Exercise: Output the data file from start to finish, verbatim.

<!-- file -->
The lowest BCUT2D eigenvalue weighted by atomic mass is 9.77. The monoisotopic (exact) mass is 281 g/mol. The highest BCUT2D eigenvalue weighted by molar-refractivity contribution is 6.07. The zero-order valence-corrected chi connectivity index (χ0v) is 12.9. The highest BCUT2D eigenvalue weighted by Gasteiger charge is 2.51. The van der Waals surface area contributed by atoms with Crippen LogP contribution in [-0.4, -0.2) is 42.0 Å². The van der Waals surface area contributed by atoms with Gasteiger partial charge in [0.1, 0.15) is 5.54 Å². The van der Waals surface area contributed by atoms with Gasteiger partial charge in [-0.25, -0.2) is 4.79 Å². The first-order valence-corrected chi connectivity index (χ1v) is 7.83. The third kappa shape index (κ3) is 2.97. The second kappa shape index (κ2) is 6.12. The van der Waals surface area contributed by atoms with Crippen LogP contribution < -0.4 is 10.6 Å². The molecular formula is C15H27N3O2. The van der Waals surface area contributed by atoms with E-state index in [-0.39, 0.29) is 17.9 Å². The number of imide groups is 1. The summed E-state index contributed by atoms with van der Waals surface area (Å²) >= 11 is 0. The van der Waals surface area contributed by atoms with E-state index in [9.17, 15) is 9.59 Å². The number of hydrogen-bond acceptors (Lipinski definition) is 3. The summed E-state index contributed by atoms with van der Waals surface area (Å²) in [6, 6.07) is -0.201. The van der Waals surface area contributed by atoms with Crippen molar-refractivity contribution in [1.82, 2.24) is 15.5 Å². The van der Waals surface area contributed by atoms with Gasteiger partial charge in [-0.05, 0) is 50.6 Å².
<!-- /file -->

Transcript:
The lowest BCUT2D eigenvalue weighted by atomic mass is 9.77. The monoisotopic (exact) mass is 281 g/mol. The highest BCUT2D eigenvalue weighted by molar-refractivity contribution is 6.07. The zero-order valence-corrected chi connectivity index (χ0v) is 12.9. The highest BCUT2D eigenvalue weighted by Gasteiger charge is 2.51. The van der Waals surface area contributed by atoms with Crippen LogP contribution in [-0.4, -0.2) is 42.0 Å². The van der Waals surface area contributed by atoms with Gasteiger partial charge in [0.1, 0.15) is 5.54 Å². The van der Waals surface area contributed by atoms with Gasteiger partial charge in [-0.25, -0.2) is 4.79 Å². The first-order valence-corrected chi connectivity index (χ1v) is 7.83. The third kappa shape index (κ3) is 2.97. The second kappa shape index (κ2) is 6.12. The van der Waals surface area contributed by atoms with Crippen LogP contribution < -0.4 is 10.6 Å². The molecular formula is C15H27N3O2. The van der Waals surface area contributed by atoms with E-state index in [-0.39, 0.29) is 17.9 Å². The number of imide groups is 1. The summed E-state index contributed by atoms with van der Waals surface area (Å²) >= 11 is 0. The van der Waals surface area contributed by atoms with E-state index in [9.17, 15) is 9.59 Å². The number of hydrogen-bond acceptors (Lipinski definition) is 3. The summed E-state index contributed by atoms with van der Waals surface area (Å²) in [6, 6.07) is -0.201. The van der Waals surface area contributed by atoms with Crippen molar-refractivity contribution in [1.82, 2.24) is 15.5 Å². The van der Waals surface area contributed by atoms with Gasteiger partial charge in [-0.05, 0) is 50.6 Å².